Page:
Do not go gentle into that good night,
Old age should burn and rave at close of day;
Rage, rage against the dying of the light.
Though wise men at their end know dark is right,
Because their words had forked no lightning they
Do not go gentle into that good night.
For 35 minutes they raged.
Lee Keegan raged. Paddy Durcan raged. Aidan O’Shea raged. Donal Vaughan raged.
Mayo’s game management was superb. The aggression was predictable but what’s that without the level of control they shackled to it? For a team whose forward flakiness is oft highlighted, eight of their 12 shots flew over. They should know better though for it’s the hope that kills you.
The reality is Mayo were never going to beat Dublin. Even the clinical, surgical coldness of the bookies was duped by the storyline, however, as they offered an insane five-point handicap when a massacre was always going to occur. The desperation for some decent narrative, any decent narrative, in the world of Gaelic football had brought about a fiction and removed all logic. It’s tragic that we’ve been reduced to lying to ourselves just to fawn some interest for an afternoon.
There were a couple of substitutions on Saturday that surmised so much. A regularly overlooked trait of Dublin’s unquestionable brilliance is the fact they never panic and anyone who didn’t let emotion get in the way knew that at some point they’d swat away the second-best team of this decade as if a fly briefly resting on their arm and causing a slight itch. It was Brian Fenton and Con O’Callaghan that did the most damage, meanwhile Mayo turned to Kevin McLoughlin and Andy Moran at that juncture. That’s the difference between a conveyor belt and a golden generation for when Moran was getting the goal in the 2006 semi against the same opposition, Dublin’s latest stars were playing with the under-14s up in Raheny and under-10s out in Cuala.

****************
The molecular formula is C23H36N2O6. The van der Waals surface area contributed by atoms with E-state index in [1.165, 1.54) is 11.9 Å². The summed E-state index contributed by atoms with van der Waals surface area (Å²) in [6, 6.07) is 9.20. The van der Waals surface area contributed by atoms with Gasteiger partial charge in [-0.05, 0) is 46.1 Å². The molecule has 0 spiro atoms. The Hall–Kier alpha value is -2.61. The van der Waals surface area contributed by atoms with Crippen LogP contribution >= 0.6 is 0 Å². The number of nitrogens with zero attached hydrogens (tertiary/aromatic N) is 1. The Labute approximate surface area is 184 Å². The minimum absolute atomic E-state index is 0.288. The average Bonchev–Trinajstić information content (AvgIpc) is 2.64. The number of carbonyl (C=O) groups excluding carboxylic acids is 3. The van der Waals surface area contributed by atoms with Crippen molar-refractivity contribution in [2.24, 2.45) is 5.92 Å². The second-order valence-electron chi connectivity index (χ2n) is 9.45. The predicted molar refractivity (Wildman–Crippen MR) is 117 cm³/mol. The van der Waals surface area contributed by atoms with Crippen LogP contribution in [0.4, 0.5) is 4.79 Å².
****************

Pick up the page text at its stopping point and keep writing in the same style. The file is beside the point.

Time waits for no men. Even superheroes age and grow a gut.
By the finish, those who’d bothered to hang around may have been applauding the greatest we’ve ever seen in football, but in doing so they reminded of those who clap when an airplane lands safely. In other words, they celebrate what it should do and what it almost always will do.
Some will say this was the day intercounty football died. They are wrong though.
This was merely the rotting, stinking corpse being chucked into a hastily dug hole in the ground.
Left there to be forgotten about. Move on, there’s genuinely nothing to see here.
* * *
The superb writer Paul Howard tells a story about an incident way back in 1997. He’d been in the London Arena earlier that night to watch Naseem Hamed knock out Tom Johnson in their featherweight title fight and happened upon the American in a hotel lobby. Getting chatting, Johnson said that the devastating result was a clear sign, with the presumption being he would retire. But after pausing for a mere moment he then added: “I should move up to lightweight”.
Sport is as brutal as they come. Here you rarely bow out at the top for your athletic prowess comes to define you, and thus you cling on to it even when it starts to define your weakness rather than your greatness. However, this death rattle for Mayo was different as it wasn’t some natural ending as if they merely faded away. It was professionals humiliating amateurs with the assistance and financial doping of the governing body. That’s a shame. The sport deserves better.
Mayo, in particular, deserves better.
There have been many misconceptions around this group, as if they just weren’t good enough, when in fact they’d been handed a knife in a gunfight. In 2016, for example, it was noted their county board had spent €1.6m when going so close to winning that All Ireland. What was overlooked was that €580,547 was on travel expenses, a cost for an element that actually reduces the quality of their play and one that Dublin barely had, while another €447,280 went on catering when the capital had an official partner for it. What it meant was that not only could Dublin put such money into other areas to make themselves stronger, faster, higher, how they got that money was also crucial. For while Mayo had to take their time and energy and fundraise over a million, Dublin fundraised just €50,000 as they’d others throwing cheques their way.